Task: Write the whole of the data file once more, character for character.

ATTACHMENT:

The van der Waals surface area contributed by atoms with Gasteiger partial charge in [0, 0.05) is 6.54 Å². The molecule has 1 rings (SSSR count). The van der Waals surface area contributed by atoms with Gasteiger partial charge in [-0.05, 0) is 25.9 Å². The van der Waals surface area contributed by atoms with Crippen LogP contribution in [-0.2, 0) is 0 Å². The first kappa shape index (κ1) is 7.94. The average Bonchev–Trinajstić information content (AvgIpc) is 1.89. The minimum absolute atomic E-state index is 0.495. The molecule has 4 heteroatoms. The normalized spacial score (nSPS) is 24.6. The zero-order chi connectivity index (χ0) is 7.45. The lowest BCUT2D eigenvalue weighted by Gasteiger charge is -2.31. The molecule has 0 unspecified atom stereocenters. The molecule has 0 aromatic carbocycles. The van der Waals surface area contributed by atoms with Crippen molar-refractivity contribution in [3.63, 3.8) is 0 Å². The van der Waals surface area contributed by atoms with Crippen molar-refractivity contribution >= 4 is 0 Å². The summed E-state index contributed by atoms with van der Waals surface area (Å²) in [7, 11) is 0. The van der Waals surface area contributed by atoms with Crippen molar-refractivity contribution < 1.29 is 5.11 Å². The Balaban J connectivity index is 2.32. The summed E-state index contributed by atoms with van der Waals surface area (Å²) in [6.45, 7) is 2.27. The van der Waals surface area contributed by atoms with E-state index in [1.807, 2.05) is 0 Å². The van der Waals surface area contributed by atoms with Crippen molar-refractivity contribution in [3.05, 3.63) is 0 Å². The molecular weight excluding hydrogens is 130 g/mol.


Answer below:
The van der Waals surface area contributed by atoms with Gasteiger partial charge in [0, 0.05) is 6.54 Å². The molecule has 1 rings (SSSR count). The van der Waals surface area contributed by atoms with Gasteiger partial charge in [-0.05, 0) is 25.9 Å². The van der Waals surface area contributed by atoms with Crippen LogP contribution in [-0.2, 0) is 0 Å². The first kappa shape index (κ1) is 7.94. The average Bonchev–Trinajstić information content (AvgIpc) is 1.89. The minimum absolute atomic E-state index is 0.495. The molecule has 4 heteroatoms. The normalized spacial score (nSPS) is 24.6. The zero-order chi connectivity index (χ0) is 7.45. The lowest BCUT2D eigenvalue weighted by Gasteiger charge is -2.31. The molecule has 0 unspecified atom stereocenters. The molecule has 0 aromatic carbocycles. The van der Waals surface area contributed by atoms with Crippen molar-refractivity contribution in [3.63, 3.8) is 0 Å². The van der Waals surface area contributed by atoms with Crippen molar-refractivity contribution >= 4 is 0 Å². The summed E-state index contributed by atoms with van der Waals surface area (Å²) in [7, 11) is 0. The van der Waals surface area contributed by atoms with Crippen molar-refractivity contribution < 1.29 is 5.11 Å². The Balaban J connectivity index is 2.32. The summed E-state index contributed by atoms with van der Waals surface area (Å²) in [6.45, 7) is 2.27. The van der Waals surface area contributed by atoms with E-state index in [1.807, 2.05) is 0 Å². The van der Waals surface area contributed by atoms with Crippen molar-refractivity contribution in [3.05, 3.63) is 0 Å². The molecular weight excluding hydrogens is 130 g/mol.